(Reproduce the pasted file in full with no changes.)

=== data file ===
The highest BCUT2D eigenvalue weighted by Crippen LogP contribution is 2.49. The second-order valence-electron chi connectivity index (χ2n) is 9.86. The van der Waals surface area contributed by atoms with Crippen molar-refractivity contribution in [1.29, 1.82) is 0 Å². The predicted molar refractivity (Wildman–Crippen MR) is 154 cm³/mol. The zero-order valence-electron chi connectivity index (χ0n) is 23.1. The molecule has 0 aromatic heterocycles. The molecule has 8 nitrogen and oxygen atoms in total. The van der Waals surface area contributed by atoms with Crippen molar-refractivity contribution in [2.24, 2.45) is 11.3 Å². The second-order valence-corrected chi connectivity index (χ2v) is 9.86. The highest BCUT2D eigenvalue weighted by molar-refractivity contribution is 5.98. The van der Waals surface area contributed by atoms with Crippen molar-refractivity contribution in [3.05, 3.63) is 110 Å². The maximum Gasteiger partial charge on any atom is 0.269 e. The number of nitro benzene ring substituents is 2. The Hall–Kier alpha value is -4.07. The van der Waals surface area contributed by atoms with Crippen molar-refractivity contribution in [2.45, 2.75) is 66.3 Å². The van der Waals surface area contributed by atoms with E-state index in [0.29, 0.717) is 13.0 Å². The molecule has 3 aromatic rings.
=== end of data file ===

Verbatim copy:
The highest BCUT2D eigenvalue weighted by Crippen LogP contribution is 2.49. The second-order valence-electron chi connectivity index (χ2n) is 9.86. The van der Waals surface area contributed by atoms with Crippen molar-refractivity contribution in [1.29, 1.82) is 0 Å². The predicted molar refractivity (Wildman–Crippen MR) is 154 cm³/mol. The zero-order valence-electron chi connectivity index (χ0n) is 23.1. The molecule has 0 aromatic heterocycles. The molecule has 8 nitrogen and oxygen atoms in total. The van der Waals surface area contributed by atoms with Crippen molar-refractivity contribution in [2.24, 2.45) is 11.3 Å². The second-order valence-corrected chi connectivity index (χ2v) is 9.86. The highest BCUT2D eigenvalue weighted by molar-refractivity contribution is 5.98. The van der Waals surface area contributed by atoms with Crippen molar-refractivity contribution in [3.05, 3.63) is 110 Å². The maximum Gasteiger partial charge on any atom is 0.269 e. The number of nitro benzene ring substituents is 2. The Hall–Kier alpha value is -4.07. The van der Waals surface area contributed by atoms with Crippen molar-refractivity contribution in [2.45, 2.75) is 66.3 Å². The van der Waals surface area contributed by atoms with E-state index in [0.29, 0.717) is 13.0 Å². The molecule has 3 aromatic rings.